Back in 1968, many Catholics publicly dissented from Pope Paul VI’s reaffirmation of the Church’s ban on artificial contraception. Instead of excommunicating them, they were allowed to remain in error. This led to one of the most destructive ideas in the Catholic Church to take hold: “I can disregard Church teaching and remain Catholic.”

Once you accept this idea, then all of the truths of the faith are up for grabs. Now we are at the point where Catholics can enthusiastically sign laws allowing for the murder of unborn babies and still boldly proclaim their Catholic identity. This leads to confusion among the people and destruction of the moral fabric of our world.

Gregory VII knew this. He knew that he had to draw a red line and hold to that line. He knew that this might cost him everything. But he also had enough faith to believe that even if the powers of the world defeated him in his own lifetime, that his example of justice would have a longer-lasting effect.

Even if our own Bishops refuse to speak up or even actively capitulate to the world, we must be strong. We don’t need to wait for marching orders from above. We must begin the work ourselves.

St. Francis of Assisi began his reforms seeing himself as a common man living out the Gospel. Dorothy Day saw the needs of the poor, so she rolled up her sleeves and began her ministry. Someone like Justin Fatica of Hard as Nails Ministry had a profound conversion experience from Fr. Larry Richards and so began to evangelize the truth to anyone who would listen.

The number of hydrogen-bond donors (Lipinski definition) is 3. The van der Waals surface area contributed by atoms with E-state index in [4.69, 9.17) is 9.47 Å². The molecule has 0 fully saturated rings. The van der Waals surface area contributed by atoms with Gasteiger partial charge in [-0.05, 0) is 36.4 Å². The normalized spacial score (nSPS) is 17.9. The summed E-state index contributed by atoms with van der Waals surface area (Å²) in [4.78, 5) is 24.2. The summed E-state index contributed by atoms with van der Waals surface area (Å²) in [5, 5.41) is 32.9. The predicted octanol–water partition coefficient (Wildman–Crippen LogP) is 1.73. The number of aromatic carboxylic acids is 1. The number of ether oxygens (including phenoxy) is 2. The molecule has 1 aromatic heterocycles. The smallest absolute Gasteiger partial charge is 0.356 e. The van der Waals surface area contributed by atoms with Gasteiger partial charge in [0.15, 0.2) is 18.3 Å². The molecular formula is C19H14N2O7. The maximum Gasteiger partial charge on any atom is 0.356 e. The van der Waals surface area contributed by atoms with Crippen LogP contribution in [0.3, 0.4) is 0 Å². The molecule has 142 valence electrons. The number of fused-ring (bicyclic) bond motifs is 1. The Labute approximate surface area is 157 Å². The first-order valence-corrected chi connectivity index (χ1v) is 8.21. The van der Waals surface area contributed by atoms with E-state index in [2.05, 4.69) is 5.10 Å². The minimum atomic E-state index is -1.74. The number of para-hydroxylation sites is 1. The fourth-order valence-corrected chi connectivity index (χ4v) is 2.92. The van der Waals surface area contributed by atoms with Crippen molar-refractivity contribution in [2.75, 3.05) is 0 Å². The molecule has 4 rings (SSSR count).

Where do we start?

Do we donate our time to Pro-Life groups? What about our treasure?

Do we boldly stand up for the Church’s truths in our interactions with our family, friends, and co-workers. Prudent judgment must be used as to how best to do this. Sometimes gentle listening is primary. Other times bold argumentation is needed. But do people know that we are faithful sons and daughters of the Church.

And the more of us that live this example, the more people will be emboldened. Some will be emboldened to oppose us. Some will be emboldened to join us. Regardless, the battle lines will be drawn.

And we all must choose a side.

Copyright 2019, WL Grayson

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W.L. Grayson

W.L. Grayson

I am a devoutly Catholic theology teacher who loves a popular culture that often, quite frankly, hates me. I grew up absorbing every movie, TV show, comic book, science fiction novel, etc. I could find. As of today I’ve watched over 2100 movies and tv shows. They take up a huge part of my life. I don’t know that this is a good thing, but it has given me a common vocabulary to draw from in order to illustrate whatever theological point I make in class. I’ve used American Pie the song to explain the Book of Revelation (I’ll post on this some time later) and American Pie the movie to help explain Eucharist (don’t ask). The point is that the popular culture is popular for a reason. It is woven into the fabric of our lives and imaginations, for good or ill. In this blog I will attempt to bring together the things of heaven with the things of earth. Of course this goal may be too lofty for someone like me.